Part of the show Repairing the Retina and Spinal Cord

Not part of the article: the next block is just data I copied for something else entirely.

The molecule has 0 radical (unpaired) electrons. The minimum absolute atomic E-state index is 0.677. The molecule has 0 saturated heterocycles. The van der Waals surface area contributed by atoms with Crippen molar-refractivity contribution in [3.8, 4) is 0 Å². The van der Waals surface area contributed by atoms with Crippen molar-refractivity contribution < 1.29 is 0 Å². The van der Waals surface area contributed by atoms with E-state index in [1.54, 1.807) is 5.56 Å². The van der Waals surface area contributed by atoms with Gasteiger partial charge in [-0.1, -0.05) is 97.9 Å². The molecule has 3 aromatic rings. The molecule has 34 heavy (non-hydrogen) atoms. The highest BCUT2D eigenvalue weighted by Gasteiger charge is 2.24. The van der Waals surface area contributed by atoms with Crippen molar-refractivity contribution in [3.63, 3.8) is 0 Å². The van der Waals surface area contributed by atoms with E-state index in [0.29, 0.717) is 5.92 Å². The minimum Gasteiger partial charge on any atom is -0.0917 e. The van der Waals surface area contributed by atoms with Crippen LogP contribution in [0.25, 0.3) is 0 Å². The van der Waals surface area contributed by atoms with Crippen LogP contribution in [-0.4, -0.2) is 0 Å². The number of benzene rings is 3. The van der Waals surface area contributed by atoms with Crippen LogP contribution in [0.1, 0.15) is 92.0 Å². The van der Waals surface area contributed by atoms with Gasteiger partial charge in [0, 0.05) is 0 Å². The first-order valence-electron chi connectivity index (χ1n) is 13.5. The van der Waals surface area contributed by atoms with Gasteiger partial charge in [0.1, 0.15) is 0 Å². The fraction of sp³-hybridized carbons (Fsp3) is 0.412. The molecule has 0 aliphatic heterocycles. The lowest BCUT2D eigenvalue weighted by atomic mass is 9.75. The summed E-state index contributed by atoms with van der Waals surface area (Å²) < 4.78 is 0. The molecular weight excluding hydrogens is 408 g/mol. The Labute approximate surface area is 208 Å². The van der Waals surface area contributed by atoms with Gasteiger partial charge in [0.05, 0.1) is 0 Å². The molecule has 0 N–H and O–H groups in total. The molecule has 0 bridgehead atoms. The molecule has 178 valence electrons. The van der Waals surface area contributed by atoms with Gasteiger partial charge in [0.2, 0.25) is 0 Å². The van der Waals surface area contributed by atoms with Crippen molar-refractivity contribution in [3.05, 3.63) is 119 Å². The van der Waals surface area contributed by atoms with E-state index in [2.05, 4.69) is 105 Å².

Scientists have found a way to see molecules in motion, providing us with new insights into the way complex chemistry takes place. Zurich University's Peter Hamm and his team have used a technique called infra-red spectroscopy to track the movements of individual chemical groups in a larger molecule. The discovery is important because until now we've only been able to gain individual snapshots of what molecules look like, frozen in time, by shining x-rays through solid crystals of them. But the atoms in molecules are more like beads connected to each other by springs, and they bounce about continuously. Indeed it's these movements that enable nature's catalysts, called enzymes, to do the jobs they do, powering our metabolism. In the new technique the researchers glued down one end of a molecule and then shone infrared light at it from two directions. Because the bonds linking different chemical groups absorb infrared energy in a highly specific way it's possible to track, incredibly quickly, how these groups are moving around. At the moment the team have only worked with very simple molecules but it should be possible to scale up the process to tackle much bigger beasts. "We can use chemical isotopes placed at very specific positions in a molecule to shift the infra-red signal by a known degree and this will enable us to study more complex structures", Peter Hamm suggests.